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Florida lawmakers press Interior on offshore drilling

Florida lawmakers press Interior on offshore drilling
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A bipartisan group of Florida lawmakers is questioning the Interior Department after it was reported last week that the agency could start pursuing oil and gas drilling off the coast of Florida following the election this November. 

Four sources told Politico about the plan, noting that the Trump administration is waiting because of how unpopular offshore drilling is in the state. 

An Interior Department spokesperson, in response, characterized the article as “#FakeNews based entirely on anonymous sources who don’t know what they’re talking about.” 

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“Current offshore plans do not expire until 2022, and @Interior does not plan to issue a new report in November,” the spokesperson tweeted. 

In their Monday letter, the 18 Florida lawmakers asked the administration when it planned to release its next offshore drilling proposal and whether it would consider excluding lease sales from new areas in the eastern Gulf of Mexico and south Atlantic. 

“Florida relies on coastlines unencumbered by oil and gas drilling to sustain its economy, preserve its marine life and natural resources, and protect our national security,” said the letter, led by Rep. Darren SotoDarren Michael SotoRadiation elevated at fracking sites, researchers find Hopes for DC, Puerto Rico statehood rise Florida Democrat introduces bill to recognize Puerto Rico statehood referendum MORE (D-Fla.).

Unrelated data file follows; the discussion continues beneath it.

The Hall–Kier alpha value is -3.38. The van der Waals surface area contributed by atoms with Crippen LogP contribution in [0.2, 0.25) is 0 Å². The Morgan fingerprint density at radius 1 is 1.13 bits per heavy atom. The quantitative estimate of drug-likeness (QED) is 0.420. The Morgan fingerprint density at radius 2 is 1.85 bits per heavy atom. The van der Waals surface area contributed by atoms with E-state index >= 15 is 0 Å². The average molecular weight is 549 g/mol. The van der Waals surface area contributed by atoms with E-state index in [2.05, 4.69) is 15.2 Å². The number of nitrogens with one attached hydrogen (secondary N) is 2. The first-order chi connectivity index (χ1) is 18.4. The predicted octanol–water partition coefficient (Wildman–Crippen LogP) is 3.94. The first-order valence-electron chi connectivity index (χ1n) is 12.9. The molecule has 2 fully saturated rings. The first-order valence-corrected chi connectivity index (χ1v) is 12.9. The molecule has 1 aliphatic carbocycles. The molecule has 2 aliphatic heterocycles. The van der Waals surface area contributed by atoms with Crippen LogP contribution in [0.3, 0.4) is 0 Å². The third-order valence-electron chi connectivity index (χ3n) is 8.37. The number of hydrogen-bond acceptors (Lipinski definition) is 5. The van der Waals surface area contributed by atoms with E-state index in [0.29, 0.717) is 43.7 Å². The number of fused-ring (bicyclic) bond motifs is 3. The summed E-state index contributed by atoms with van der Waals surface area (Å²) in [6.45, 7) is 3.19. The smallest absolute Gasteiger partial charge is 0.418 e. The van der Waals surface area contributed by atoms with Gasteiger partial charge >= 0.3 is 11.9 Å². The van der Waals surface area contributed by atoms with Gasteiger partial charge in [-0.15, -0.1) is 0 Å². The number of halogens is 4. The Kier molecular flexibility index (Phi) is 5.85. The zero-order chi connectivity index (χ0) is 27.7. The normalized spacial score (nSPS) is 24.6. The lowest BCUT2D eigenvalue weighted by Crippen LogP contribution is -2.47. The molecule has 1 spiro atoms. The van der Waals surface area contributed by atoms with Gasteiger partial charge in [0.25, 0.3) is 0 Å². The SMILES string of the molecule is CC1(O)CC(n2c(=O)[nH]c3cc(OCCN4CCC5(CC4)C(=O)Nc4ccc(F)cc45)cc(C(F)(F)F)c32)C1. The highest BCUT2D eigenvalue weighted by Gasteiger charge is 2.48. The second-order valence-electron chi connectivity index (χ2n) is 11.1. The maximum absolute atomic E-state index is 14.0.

“This past April marked ten years since the Deepwater Horizon disaster, when we saw firsthand the destruction offshore drilling can have on our state,” the lawmakers added. “Our state and local economies cannot sustain another disaster like that.”

In the crucial swing state, offshore drilling is widely disliked, especially given the impacts of the 2010 Deepwater Horizon spill on the state’s tourism industry. A 2018 state amendment to block offshore drilling was also approved by nearly 70 percent of Florida voters. 

Currently, a moratorium protects the Florida’s gulf waters from offshore drilling until mid-2022. The House delegation has tried to extend it, pushing through legislation that would permanently block drilling near the state, though it has yet to be considered by the Senate. 

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In their letter, the lawmakers also asked the department if it would consider backing that legislation.  

A department spokesperson declined to comment on the letter, referring The Hill to past statements on the Politico article. 

That article cited two sources who work in the energy industry and two who had recently spoken with Interior officials.

“Whatever is decided is expected to come out within two to three weeks of the election,” one of the people who spoke with Interior told the news outlet.